ethics

Medium
"So the bottom line is this: if we want to bring about real change, then the choice isn’t between protest and politics. We have to do both. We have to mobilize to raise awareness, and we have to organize and cast our ballots to make sure that we elect candidates who will act on reform."
President Obama on finding meaningful reform.
pri.org
"The compromise that was reached was to leave that option open for using tear gas or riot control agents in law enforcement and only in law enforcement."
Why we allow tear gas against our own people in peacetime. See also: TED Talk: Non-lethal weapons, a moral hazard?
tbray.org
"Firing whistleblowers isn’t just a side-effect of macroeconomic forces, nor is it intrinsic to the function of free markets. It’s evidence of a vein of toxicity running through the company culture. I choose neither to serve nor drink that poison."
Tech pioneer Tim Bray leaves Amazon over warehouse worker firings.
The Verge The Verge
image from The Verge
Casey Newton is back with another look at the human cost of social media.
I asked Harrison, a licensed clinical psychologist, whether Facebook would ever seek to place a limit on the amount of disturbing content a moderator is given in a day. How much is safe?

“I think that’s an open question,” he said.
Important reporting here that I hope will help people that these powerful corporations are forgetting.
The Verge The Verge
cover image from The Verge
I have to link to this excellent reporting by Casey Newton. This is an important article that shows the human cost of maintaining large centralized social networks. I think it also reveals a sick society where people are constantly uploading psychologically scarring material that other people then have to sift through. I felt like Facebook's response was weak—at some point the we're growing too fast to keep up and we're so new at this doesn't work. As Bloomberg points out, companies have always said artificial intelligence is just around the corner to save the day. I think that's why companies view human moderators as a failure of technology rather than a key piece of their success. Matt Haughey ran an indie corner of the open internet for years and knows Content moderation has no easy answers. Just because it's hard doesn't mean we shouldn't hold Facebook accountable. They made decisions that created this problem and it's a shameful aspect of the internet we need to fix.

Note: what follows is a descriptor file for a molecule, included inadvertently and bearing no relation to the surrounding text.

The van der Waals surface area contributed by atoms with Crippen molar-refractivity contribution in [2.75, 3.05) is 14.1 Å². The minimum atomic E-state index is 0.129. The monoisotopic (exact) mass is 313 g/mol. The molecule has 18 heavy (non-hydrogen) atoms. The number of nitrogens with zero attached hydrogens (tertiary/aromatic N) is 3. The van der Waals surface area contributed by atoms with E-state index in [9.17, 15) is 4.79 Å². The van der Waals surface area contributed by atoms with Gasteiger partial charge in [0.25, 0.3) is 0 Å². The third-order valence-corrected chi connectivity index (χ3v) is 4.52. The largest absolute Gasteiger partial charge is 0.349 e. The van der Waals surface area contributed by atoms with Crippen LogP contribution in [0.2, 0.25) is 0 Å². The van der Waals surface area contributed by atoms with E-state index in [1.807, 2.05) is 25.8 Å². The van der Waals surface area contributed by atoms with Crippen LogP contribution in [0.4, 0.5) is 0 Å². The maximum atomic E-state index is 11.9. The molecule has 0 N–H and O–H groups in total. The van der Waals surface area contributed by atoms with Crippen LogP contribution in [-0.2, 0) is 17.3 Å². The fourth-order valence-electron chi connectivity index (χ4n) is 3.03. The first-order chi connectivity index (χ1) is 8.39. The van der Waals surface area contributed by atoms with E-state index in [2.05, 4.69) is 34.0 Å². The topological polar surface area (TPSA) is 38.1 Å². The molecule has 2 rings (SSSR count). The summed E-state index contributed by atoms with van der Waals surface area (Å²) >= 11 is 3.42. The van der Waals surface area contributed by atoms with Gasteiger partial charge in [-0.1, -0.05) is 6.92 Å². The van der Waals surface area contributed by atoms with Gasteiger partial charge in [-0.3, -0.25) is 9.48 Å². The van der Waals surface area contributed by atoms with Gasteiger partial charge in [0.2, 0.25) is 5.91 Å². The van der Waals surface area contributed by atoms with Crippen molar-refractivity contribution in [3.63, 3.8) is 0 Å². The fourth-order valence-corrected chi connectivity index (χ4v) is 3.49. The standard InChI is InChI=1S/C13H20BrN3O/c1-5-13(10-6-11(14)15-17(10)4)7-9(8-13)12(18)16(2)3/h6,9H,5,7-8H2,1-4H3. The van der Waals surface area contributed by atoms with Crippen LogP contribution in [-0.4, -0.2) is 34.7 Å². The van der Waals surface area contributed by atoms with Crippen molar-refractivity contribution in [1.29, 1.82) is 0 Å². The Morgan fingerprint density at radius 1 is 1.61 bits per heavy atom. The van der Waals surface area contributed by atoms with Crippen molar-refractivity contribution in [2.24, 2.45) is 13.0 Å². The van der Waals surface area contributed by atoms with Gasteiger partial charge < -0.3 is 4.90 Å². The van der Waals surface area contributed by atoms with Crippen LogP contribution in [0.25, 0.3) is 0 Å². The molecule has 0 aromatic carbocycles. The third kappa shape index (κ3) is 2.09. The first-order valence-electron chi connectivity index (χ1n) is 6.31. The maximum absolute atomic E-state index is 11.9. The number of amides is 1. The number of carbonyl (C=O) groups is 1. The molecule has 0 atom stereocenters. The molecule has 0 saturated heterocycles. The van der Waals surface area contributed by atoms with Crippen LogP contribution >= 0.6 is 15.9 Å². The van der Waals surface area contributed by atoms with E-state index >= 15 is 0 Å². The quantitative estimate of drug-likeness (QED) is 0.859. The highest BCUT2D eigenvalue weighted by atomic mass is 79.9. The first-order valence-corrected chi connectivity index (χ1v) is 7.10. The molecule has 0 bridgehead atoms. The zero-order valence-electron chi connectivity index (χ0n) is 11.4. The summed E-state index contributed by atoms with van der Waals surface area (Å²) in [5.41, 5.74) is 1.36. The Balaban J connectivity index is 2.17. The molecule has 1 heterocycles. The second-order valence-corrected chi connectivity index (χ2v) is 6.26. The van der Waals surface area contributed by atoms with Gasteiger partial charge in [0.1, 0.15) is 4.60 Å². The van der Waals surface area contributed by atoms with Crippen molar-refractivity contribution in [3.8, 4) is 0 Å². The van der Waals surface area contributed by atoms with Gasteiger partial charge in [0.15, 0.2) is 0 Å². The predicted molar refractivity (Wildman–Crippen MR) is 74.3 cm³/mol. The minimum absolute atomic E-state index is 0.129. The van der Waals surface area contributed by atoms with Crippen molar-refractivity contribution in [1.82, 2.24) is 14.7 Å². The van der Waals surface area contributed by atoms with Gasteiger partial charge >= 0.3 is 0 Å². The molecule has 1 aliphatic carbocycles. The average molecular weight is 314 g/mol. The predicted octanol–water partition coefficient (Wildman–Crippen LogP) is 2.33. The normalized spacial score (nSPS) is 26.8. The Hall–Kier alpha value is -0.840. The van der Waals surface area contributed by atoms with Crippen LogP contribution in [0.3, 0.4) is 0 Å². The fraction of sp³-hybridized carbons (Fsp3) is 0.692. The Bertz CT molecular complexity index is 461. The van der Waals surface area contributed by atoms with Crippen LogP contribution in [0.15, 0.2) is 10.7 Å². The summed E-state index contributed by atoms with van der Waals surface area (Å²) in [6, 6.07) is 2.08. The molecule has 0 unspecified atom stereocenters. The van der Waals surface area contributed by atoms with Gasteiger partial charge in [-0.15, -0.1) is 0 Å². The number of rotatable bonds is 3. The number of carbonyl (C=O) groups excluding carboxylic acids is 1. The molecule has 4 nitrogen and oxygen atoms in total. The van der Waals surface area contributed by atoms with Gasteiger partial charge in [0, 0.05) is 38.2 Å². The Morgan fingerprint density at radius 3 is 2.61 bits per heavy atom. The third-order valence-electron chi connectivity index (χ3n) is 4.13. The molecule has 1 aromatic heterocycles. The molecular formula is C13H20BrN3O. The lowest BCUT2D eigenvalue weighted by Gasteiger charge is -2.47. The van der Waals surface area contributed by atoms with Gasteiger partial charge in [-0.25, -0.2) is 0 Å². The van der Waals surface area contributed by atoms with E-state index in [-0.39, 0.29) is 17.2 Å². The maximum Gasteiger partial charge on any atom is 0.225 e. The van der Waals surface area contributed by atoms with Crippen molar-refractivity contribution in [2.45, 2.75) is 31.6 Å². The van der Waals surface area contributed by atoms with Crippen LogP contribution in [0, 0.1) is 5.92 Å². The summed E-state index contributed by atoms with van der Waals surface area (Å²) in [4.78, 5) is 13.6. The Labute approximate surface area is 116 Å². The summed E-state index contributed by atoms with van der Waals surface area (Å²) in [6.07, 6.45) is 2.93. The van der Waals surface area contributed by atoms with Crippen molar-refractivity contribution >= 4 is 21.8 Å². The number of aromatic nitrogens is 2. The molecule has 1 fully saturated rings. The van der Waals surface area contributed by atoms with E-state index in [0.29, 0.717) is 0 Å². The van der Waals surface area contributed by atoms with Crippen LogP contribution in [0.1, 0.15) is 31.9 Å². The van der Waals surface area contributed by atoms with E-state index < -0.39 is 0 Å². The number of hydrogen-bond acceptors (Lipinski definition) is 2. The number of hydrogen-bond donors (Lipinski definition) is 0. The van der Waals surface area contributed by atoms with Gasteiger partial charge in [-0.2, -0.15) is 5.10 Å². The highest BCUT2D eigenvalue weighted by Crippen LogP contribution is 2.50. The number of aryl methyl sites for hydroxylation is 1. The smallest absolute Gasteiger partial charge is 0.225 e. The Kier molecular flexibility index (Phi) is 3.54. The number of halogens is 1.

Motherboard Motherboard
image from Motherboard
10. We need strong regulation to protect our privacy
20. Goto 10


I think every large company has violated our privacy now—selling user data is the culture! So we need to change that culture via regulation. Congressional investigations with no follow-up are not scaring companies; so promises like this ring hollow: AT&T says it'll stop selling your location data. The week before it was IBM selling Weather Channel app location data: Los Angeles Accuses Weather Channel App of Covertly Mining User Data. With no repercussions we'll see these headlines over and over.
washingtonpost.com washingtonpost.com
We have recently had regular E. coli outbreaks while the FDA was fully staffed. It seems like a bad idea to understaff them right now.

Update (1/11): Oh good.

This.

If I was still on Twitter I'd link to this article by Joel Spolsky with the text, "This." Instead, I'll say that Joel describes the Twitter and Facebook addiction problem better than I've been able to: Birdcage liners.

For a look at the mechanics behind intermittent reinforcement that Joel describes there's a book called Hooked: How to Build Habit-Forming Products. It's as gross as it sounds. However, it does help you look at the products you use in a new, harsher light. I'd use the book as a digital literacy exercise rather than a how-to manual as it's intended.
  • In this Long Now talk Kevin Kelly wonders if the networked machines are working for us or if we're working for the networked machines.
  • Tim O'Reilly reflects on his successes and failures in building a sustainable business. "While our ideals are what define us, combining those ideals with a results-oriented business culture is how we have continued to thrive." [via anil]
  • lia put together this record of a Twitter conversation about the current state of Flickr and photo-sharing in general. Depressing: "...nobody cares about lasting value anymore. it's all about what's going on right this second."
  • Sharing music one track at a time. This is a fun site.
  • This app is a good replacement for the cumbersome iTunes podcast manager. It downloads podcasts directly, no syncing required.
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